Supreme Court Sets Stricter Standard for Racial Preferences
Diving into the national debate over affirmative action, the U.S. Supreme Court last week cast serious doubt over federal programs that award benefits based on race.
In a case involving a federal highway set-aside program, the High Court issued a broad ruling that federal programs providing preferential treatment to minorities must meet an extremely high level of constitutional scrutiny.
The 5-to-4 ruling in Adarand Constructors Inc. v. Pena (Case No. 93-1841) will probably open the door to legal challenges of all manner of federal racial-preference programs, including some in the Education Department, legal experts said.
For example, the department and other federal agencies sponsor numerous educational-fellowship programs targeted at members of minority groups.
"All of those are suspect and on very shaky ground at this point," said Paul Kamenar, the executive legal director of the Washington Legal Foundation, an organization that has challenged racial-preference programs, including a University of Maryland scholarship program for black students that was invalidated by federal courts. (See Education Week, 5/31/95.)
"We think the Department of Education will have to review if not abandon these types of programs," Mr. Kamenar said.
Rodger Murphey, a spokesman for the department, said last week that officials were completing an evaluation of racial-preference programs as part of the Clinton Administration's review of affirmative action throughout the federal government.
Education Department programs targeted at minorities include the Patricia Roberts Harris Fellowship Program, which provides assistance to women and members of minority groups in fields in which they have been underrepresented, and the Minority Teacher Recruitment Program, which provides some $2.5 million in grants to institutions for efforts to encourage minority students to become teachers.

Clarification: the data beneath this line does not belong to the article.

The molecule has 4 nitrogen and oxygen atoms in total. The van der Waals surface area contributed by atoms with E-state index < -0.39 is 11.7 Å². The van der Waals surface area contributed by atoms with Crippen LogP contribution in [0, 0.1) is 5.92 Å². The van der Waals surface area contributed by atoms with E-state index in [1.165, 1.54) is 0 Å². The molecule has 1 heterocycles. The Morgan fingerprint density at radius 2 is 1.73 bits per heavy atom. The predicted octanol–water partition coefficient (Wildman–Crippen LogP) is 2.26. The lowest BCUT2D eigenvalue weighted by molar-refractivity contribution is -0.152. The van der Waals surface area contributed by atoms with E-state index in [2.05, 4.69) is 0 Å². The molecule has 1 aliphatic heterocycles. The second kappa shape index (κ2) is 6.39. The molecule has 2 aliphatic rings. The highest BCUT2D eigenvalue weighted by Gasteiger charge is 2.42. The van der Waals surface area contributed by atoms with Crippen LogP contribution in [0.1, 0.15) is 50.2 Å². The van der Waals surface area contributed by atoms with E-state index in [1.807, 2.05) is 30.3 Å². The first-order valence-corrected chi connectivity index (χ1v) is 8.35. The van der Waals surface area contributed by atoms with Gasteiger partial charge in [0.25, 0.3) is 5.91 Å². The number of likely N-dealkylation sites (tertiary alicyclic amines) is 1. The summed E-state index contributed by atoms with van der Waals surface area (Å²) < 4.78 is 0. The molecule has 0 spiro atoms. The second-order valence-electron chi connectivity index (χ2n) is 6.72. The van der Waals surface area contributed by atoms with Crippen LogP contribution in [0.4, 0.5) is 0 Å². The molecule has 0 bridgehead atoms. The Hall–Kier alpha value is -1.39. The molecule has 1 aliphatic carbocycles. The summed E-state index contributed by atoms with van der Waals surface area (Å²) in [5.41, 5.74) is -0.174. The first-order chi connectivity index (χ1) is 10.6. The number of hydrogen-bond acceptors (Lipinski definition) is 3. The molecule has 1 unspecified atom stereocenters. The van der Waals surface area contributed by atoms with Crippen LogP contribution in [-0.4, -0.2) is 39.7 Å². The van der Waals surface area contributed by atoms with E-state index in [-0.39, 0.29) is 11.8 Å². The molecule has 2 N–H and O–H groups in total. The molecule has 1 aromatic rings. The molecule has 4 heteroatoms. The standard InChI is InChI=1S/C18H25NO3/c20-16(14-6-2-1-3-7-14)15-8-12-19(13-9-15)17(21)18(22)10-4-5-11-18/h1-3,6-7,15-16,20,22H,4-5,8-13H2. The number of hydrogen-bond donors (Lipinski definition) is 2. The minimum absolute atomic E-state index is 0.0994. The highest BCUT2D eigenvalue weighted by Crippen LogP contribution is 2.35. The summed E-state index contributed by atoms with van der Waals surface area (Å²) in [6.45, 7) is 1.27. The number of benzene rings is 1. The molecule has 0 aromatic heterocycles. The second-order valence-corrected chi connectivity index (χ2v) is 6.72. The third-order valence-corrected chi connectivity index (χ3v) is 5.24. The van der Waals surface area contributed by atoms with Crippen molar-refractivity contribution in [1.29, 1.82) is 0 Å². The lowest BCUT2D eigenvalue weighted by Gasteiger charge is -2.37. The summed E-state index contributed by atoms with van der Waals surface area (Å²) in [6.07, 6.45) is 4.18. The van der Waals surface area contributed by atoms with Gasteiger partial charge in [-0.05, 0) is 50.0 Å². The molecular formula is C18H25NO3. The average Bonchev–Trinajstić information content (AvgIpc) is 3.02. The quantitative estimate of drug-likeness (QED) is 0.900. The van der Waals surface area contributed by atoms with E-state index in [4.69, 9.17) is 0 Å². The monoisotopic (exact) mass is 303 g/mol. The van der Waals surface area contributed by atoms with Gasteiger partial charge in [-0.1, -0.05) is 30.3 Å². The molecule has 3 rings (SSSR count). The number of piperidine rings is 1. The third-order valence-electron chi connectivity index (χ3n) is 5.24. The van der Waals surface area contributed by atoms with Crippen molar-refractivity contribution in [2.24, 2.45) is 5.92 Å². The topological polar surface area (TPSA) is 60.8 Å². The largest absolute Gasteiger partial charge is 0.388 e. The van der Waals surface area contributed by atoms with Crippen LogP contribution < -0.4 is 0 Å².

Both programs face elimination in this year's budget process.
In its opinion in Adarand, the Supreme Court has put the federal government on the same playing field as state and local governments, whose programs were addressed in a 1989 case, City of Richmond v. J.A. Croson Company. In that case, the Court struck down a city set-aside program and ruled that state and local affirmative-action programs must be designed to directly remedy prior discrimination.
The Court said such programs must meet a judicial test known as "strict scrutiny," which means the programs must be narrowly tailored to advance a compelling governmental interest.
The Court's ruling in Croson has led to numerous challenges to minority set-aside programs maintained by cities and school districts. However, many local governments have been able to keep modified programs by proving that they remedy past discrimination within their communities.
In Adarand, the Court has now applied the "strict scrutiny" standard to federal programs.
The majority opinion, written by Associate Justice Sandra Day O'Connor, declared that "strict scrutiny of all racial classifications is essential" to distinguish between those designed to remedy past discrimination from those that "are in fact motivated by illegitimate notions of racial inferiority or simple racial politics."
But she said that the tough test need not be fatal for all affirmative-action programs.
Justice O'Connor was joined in most of her opinion by Chief Justice William H. Rehnquist and Associate Justices Antonin Scalia, Anthony M. Kennedy, and Clarence Thomas.
A Range of Views
However, Justices Scalia and Thomas issued concurring opinions indicating they would go much further and bar all governmental racial preferences.
"These programs stamp minorities with a badge of inferiority and may cause them to develop dependencies or to adopt an attitude that they are 'entitled' to preferences," Justice Thomas wrote.
Associate Justice John Paul Stevens, who had joined the majority striking down the Richmond affirmative-action program in Croson, wrote a dissent saying that the federal government should be given more leeway than state and local governments in this area.
The other dissenters were Associate Justices David H. Souter, Ruth Bader Ginsburg, and Stephen G. Breyer.
Abigail Thernstrom, a senior fellow at the Manhattan Institute, a public-policy organization in New York City, said the High Court's ruling helps legitimize the debate over affirmative action.
"This is a statement that says to people making public policy, whether they are governors or members of Congress, that it is O.K. to raise serious questions about all this racial sorting," she said. "It means you are not on the moral low ground."
Vol. 14, Issue 39